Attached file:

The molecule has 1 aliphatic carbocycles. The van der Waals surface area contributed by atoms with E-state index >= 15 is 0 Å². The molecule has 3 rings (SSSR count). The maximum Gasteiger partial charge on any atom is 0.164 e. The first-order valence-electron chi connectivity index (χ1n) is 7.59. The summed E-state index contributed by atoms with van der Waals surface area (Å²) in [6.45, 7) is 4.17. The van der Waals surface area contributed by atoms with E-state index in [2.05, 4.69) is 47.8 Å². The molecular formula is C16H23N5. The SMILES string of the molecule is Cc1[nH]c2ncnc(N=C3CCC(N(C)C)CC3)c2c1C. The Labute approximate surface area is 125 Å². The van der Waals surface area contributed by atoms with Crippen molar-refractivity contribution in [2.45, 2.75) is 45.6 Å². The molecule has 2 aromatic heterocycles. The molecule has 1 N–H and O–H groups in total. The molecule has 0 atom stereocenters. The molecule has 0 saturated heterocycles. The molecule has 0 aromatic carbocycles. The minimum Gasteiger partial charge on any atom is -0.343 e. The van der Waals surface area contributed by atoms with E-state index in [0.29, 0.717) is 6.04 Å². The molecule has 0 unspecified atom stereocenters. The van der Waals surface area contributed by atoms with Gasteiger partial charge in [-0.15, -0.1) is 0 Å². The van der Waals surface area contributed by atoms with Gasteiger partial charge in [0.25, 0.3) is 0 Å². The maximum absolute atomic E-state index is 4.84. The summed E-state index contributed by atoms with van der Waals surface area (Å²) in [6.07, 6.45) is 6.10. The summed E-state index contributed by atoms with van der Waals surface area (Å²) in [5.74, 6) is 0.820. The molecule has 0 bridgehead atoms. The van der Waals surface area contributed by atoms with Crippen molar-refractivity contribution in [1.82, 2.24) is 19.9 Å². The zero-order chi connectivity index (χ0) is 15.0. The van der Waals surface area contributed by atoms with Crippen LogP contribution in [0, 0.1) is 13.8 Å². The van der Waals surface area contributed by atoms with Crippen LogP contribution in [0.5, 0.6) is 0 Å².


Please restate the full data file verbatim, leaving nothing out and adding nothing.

The molecule has 1 aliphatic carbocycles. The van der Waals surface area contributed by atoms with E-state index >= 15 is 0 Å². The molecule has 3 rings (SSSR count). The maximum Gasteiger partial charge on any atom is 0.164 e. The first-order valence-electron chi connectivity index (χ1n) is 7.59. The summed E-state index contributed by atoms with van der Waals surface area (Å²) in [6.45, 7) is 4.17. The van der Waals surface area contributed by atoms with E-state index in [2.05, 4.69) is 47.8 Å². The molecular formula is C16H23N5. The SMILES string of the molecule is Cc1[nH]c2ncnc(N=C3CCC(N(C)C)CC3)c2c1C. The Labute approximate surface area is 125 Å². The van der Waals surface area contributed by atoms with Crippen molar-refractivity contribution in [2.45, 2.75) is 45.6 Å². The molecule has 2 aromatic heterocycles. The molecule has 1 N–H and O–H groups in total. The molecule has 0 atom stereocenters. The molecule has 0 saturated heterocycles. The molecule has 0 aromatic carbocycles. The minimum Gasteiger partial charge on any atom is -0.343 e. The van der Waals surface area contributed by atoms with E-state index in [0.29, 0.717) is 6.04 Å². The molecule has 0 unspecified atom stereocenters. The van der Waals surface area contributed by atoms with Gasteiger partial charge in [-0.15, -0.1) is 0 Å². The van der Waals surface area contributed by atoms with Gasteiger partial charge in [0.25, 0.3) is 0 Å². The maximum absolute atomic E-state index is 4.84. The summed E-state index contributed by atoms with van der Waals surface area (Å²) in [6.07, 6.45) is 6.10. The summed E-state index contributed by atoms with van der Waals surface area (Å²) in [5.74, 6) is 0.820. The molecule has 0 bridgehead atoms. The van der Waals surface area contributed by atoms with Crippen molar-refractivity contribution in [1.82, 2.24) is 19.9 Å². The zero-order chi connectivity index (χ0) is 15.0. The van der Waals surface area contributed by atoms with Crippen LogP contribution in [0, 0.1) is 13.8 Å². The van der Waals surface area contributed by atoms with Crippen LogP contribution in [0.5, 0.6) is 0 Å².